A couple of months ago, we shared an early look at an impending Play Store update that saw more "materialized" content listings, but the rest of the interface remained largely unchanged. The new, more image-focused interface made thoughtful use of increased white space and introduced some really fun tablet layouts for content listings from movies to books, music, and apps.

This time, we have an early look at the Play Store's upcoming 5.0 release. Before we get started though, it's important to stress that this is an early look - probably a work in progress. As with all leaks or rumors, anything can change, but this will give us some idea of what's coming for the Play Store's design.

Disclaimer: No matter the confidence level, there's always a chance product updates, features, and some or all details will be changed or cancelled altogether. As with all rumors, nothing is 100% until it's officially announced.

We do not have possession of any APKs we can distribute or unreleased devices, so please don't ask for them.

While the changes in the previous Play Store update focused on content listings, this update will focus on bringing a touch more "material" to the actual store fronts for Movies, Apps, Games, Music, Books, and Newsstand. The changes definitely aren't major, but they bring the app more into line with Android's L release (when is that dropping, again?) with fun visual treats and refreshed toolbars.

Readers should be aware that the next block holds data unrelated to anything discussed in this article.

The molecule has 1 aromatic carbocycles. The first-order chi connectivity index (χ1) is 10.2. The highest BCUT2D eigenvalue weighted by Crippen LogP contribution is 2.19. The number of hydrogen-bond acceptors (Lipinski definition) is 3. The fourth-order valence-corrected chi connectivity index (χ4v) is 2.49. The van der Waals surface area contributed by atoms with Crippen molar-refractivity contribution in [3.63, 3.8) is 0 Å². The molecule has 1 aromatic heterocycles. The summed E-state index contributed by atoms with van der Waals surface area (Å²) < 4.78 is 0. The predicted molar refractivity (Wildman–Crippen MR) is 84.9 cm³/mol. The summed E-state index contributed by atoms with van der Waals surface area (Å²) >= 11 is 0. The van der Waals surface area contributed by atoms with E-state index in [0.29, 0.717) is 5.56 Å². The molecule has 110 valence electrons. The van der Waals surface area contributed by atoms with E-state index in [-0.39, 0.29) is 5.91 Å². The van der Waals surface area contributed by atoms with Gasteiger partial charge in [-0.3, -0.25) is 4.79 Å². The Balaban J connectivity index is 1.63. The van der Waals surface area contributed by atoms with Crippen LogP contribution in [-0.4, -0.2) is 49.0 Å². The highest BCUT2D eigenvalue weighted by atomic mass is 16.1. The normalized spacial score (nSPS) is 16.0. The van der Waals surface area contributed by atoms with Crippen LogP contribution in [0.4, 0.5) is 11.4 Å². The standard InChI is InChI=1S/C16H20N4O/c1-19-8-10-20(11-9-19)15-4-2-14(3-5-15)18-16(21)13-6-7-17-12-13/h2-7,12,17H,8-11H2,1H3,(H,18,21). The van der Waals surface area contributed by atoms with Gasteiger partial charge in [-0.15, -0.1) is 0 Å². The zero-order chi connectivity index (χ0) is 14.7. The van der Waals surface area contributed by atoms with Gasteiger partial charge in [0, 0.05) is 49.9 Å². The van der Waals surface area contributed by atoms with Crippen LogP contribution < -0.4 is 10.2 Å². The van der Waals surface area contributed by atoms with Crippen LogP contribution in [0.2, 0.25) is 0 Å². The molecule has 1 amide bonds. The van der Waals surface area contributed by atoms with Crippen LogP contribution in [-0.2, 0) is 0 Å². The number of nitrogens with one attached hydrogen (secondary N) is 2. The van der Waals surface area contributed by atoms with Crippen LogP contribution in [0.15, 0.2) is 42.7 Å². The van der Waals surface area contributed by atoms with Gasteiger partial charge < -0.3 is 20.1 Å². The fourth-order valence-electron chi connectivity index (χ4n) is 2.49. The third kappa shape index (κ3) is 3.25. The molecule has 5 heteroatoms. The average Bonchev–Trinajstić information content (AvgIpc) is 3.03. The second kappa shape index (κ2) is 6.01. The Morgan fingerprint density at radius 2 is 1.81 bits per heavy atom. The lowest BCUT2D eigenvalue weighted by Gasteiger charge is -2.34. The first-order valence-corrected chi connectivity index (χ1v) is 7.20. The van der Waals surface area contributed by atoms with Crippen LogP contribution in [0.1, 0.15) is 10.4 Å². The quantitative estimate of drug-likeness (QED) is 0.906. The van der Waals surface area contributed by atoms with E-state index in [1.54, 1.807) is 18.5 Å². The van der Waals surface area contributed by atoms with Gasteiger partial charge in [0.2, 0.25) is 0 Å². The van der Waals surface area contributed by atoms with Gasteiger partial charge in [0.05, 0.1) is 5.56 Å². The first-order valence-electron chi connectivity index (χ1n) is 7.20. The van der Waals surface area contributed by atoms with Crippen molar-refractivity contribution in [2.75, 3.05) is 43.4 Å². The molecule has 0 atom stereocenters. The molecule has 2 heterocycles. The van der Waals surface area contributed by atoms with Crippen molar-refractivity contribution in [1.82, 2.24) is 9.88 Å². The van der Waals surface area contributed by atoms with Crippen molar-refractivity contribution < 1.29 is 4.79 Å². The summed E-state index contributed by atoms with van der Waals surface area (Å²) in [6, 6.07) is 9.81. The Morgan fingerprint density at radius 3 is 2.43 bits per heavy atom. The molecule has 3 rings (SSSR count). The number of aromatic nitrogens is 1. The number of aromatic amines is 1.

In fairness, the Play Store was already pretty close to falling in line with Google's latest design vision. Its flexible, adaptive card-based interface already carries out the metaphor of paper-based interface elements, but certain visual aspects were missing. Not all of those pieces (like buttons) have been put into place just yet, but it's a step in the right direction.

Let's start big and work our way down to the details. Here's a quick comparison between the current Play Store and version 5.0 as it stands now. Old versions on top, new on the bottom.


Left: current Play Store. Right: new Play Store 5.0

Screenshot_2014-09-15-18-29-15 Screenshot_2014-09-15-18-29-23 Screenshot_2014-09-15-18-29-43 Screenshot_2014-09-15-18-29-31 Screenshot_2014-09-15-18-29-52

Current Play Store

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New Play Store 5.0

The most obvious change here is the color palette. Drawing from Google's new Material Design palette, each section has new colors that are brighter, more vivid, and more integrated into the design, with re-colored buttons and accents, and a colored toolbar that extends down to the re-styled category tabs.


Top: current Play Store color palette. Bottom: new Play Store 5.0 color palette

But the visual changes don't stop at the front page. Some promo pages that are left barren in the current Play Store have received a facelift with similar visual treatment, putting a bigger focus on hero images and color blocks, and slightly revising the appearance of associated content. The most notable example right now is probably the Play Store's Antenna Sampler.